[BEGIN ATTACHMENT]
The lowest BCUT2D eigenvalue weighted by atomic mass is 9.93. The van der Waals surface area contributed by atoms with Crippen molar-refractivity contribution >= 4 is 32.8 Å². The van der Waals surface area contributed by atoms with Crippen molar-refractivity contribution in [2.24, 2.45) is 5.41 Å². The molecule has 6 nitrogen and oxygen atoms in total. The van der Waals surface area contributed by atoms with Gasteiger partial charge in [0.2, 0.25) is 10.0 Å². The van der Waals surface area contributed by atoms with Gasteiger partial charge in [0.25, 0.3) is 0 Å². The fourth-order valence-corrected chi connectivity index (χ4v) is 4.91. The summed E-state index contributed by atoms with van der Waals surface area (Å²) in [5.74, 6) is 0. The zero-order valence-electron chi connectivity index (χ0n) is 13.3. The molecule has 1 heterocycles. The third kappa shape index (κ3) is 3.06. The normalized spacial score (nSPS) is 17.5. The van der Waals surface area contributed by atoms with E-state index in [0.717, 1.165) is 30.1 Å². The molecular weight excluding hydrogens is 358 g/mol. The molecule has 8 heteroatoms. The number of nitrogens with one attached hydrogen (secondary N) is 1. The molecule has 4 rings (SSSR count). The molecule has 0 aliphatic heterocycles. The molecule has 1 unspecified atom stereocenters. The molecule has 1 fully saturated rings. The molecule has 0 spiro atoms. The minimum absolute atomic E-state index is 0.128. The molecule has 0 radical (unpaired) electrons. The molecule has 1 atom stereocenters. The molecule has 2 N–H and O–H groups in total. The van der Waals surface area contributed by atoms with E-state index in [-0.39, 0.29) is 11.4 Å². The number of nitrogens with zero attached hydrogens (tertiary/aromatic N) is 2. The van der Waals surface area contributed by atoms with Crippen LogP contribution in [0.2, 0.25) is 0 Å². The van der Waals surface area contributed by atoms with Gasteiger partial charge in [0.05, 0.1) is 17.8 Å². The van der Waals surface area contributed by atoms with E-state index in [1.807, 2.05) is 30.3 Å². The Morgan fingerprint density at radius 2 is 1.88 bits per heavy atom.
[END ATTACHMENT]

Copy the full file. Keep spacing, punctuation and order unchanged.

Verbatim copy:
The lowest BCUT2D eigenvalue weighted by atomic mass is 9.93. The van der Waals surface area contributed by atoms with Crippen molar-refractivity contribution >= 4 is 32.8 Å². The van der Waals surface area contributed by atoms with Crippen molar-refractivity contribution in [2.24, 2.45) is 5.41 Å². The molecule has 6 nitrogen and oxygen atoms in total. The van der Waals surface area contributed by atoms with Gasteiger partial charge in [0.2, 0.25) is 10.0 Å². The van der Waals surface area contributed by atoms with Gasteiger partial charge in [0.25, 0.3) is 0 Å². The fourth-order valence-corrected chi connectivity index (χ4v) is 4.91. The summed E-state index contributed by atoms with van der Waals surface area (Å²) in [5.74, 6) is 0. The zero-order valence-electron chi connectivity index (χ0n) is 13.3. The molecule has 1 heterocycles. The third kappa shape index (κ3) is 3.06. The normalized spacial score (nSPS) is 17.5. The van der Waals surface area contributed by atoms with E-state index in [0.717, 1.165) is 30.1 Å². The molecular weight excluding hydrogens is 358 g/mol. The molecule has 8 heteroatoms. The number of nitrogens with one attached hydrogen (secondary N) is 1. The molecule has 4 rings (SSSR count). The molecule has 0 aliphatic heterocycles. The molecule has 1 unspecified atom stereocenters. The molecule has 1 fully saturated rings. The molecule has 0 spiro atoms. The minimum absolute atomic E-state index is 0.128. The molecule has 0 radical (unpaired) electrons. The molecule has 1 atom stereocenters. The molecule has 2 N–H and O–H groups in total. The van der Waals surface area contributed by atoms with E-state index in [-0.39, 0.29) is 11.4 Å². The number of nitrogens with zero attached hydrogens (tertiary/aromatic N) is 2. The van der Waals surface area contributed by atoms with Crippen LogP contribution in [0.2, 0.25) is 0 Å². The van der Waals surface area contributed by atoms with Gasteiger partial charge in [0.05, 0.1) is 17.8 Å². The van der Waals surface area contributed by atoms with E-state index in [1.807, 2.05) is 30.3 Å². The Morgan fingerprint density at radius 2 is 1.88 bits per heavy atom.